Your formatting is incorrect. A template can be found [[[http://www.scp-wiki.net/how-to-write-an-scp |here.]]]


Avoid saying 'at all times', since it's the default state. Only state exceptions if they apply.


Let's take a look at this, author.

[[collapsible show="+ Line-by-line" hide="- Close"]]

[[/collapsible]]

[[collapsible show="+ Concept" hide="- Close"]]

[[/collapsible]]

Feedback over, good luck!


Avoid using fluff text like "To ensure safety" to justify containment. In-universe, it's assumed that all instructions are there for a good reason. If you're building an IKEA bookshelf, you don't need to know that the screws are in place to hold the shelves together. You just need to know where the screws go.


Since the Foundation is an international organisation, we use the metric system. Use metres, centimetres and kilometres.


Finally, the crosslinks. This is a bad idea. Crosslinks aren't forbidden or looked down upon if they are done correctly and add to the story. The ones here do not. You reference SCPs randomly and they don't contribute in any way to the plot. If you could replace the SCP number with a blackbox and it wouldn't change much, you probably shouldn't be crosslinking.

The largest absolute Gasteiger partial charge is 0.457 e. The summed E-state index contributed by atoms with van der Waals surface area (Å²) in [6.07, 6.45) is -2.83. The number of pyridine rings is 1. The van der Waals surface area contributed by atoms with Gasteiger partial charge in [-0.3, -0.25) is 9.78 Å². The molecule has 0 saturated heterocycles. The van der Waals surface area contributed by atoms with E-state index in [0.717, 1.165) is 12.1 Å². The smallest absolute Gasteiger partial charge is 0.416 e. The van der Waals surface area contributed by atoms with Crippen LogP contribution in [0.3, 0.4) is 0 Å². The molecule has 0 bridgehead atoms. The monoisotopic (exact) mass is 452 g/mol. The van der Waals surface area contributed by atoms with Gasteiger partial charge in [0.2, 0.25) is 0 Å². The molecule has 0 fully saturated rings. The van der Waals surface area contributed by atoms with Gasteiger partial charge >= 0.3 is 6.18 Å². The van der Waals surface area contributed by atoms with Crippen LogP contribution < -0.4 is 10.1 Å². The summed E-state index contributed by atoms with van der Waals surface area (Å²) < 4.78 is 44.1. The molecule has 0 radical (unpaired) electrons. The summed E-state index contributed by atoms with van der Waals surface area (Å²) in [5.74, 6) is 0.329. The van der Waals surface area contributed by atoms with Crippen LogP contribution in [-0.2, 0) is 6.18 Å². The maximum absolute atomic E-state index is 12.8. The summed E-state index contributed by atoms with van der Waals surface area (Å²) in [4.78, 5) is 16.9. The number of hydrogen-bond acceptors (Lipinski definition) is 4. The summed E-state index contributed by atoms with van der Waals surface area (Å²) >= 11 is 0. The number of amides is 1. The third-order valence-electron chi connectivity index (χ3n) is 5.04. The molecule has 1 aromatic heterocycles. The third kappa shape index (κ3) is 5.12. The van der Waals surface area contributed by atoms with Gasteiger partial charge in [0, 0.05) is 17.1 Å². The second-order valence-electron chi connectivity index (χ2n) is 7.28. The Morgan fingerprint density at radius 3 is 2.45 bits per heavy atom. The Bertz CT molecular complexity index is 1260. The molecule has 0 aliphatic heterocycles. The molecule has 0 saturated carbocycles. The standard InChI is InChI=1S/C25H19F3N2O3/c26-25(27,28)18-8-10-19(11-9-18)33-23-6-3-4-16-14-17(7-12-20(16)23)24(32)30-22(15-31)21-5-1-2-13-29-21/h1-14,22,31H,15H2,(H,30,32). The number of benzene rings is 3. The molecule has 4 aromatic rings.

Avoid naming specific personnel. If you name someone specifically but they are unavailable in-universe, personnel won't know who to address instead. This is especially true if you //then// proceed to blackbar it anyway, because we won't know who to talk to.


I feel like this crosslink is a little hamfisted. Avoid crosslinking to popular articles unless it makes the narrative better, because otherwise people are going to feel that you're trying to use the popularity of the well-known article to boost your own.


Don't say 'the creature' or 'the subject'. Designate it 'SCP-XXXX' or 'it'.


So you know, compulsion as an approach isn't particularly interesting on its own anymore, given how many times SCPs with that effect have been written. Take a look at the articles [http://www.scp-wiki.net/system:page-tags/tag/compulsion#pages tagged with "compulsion"].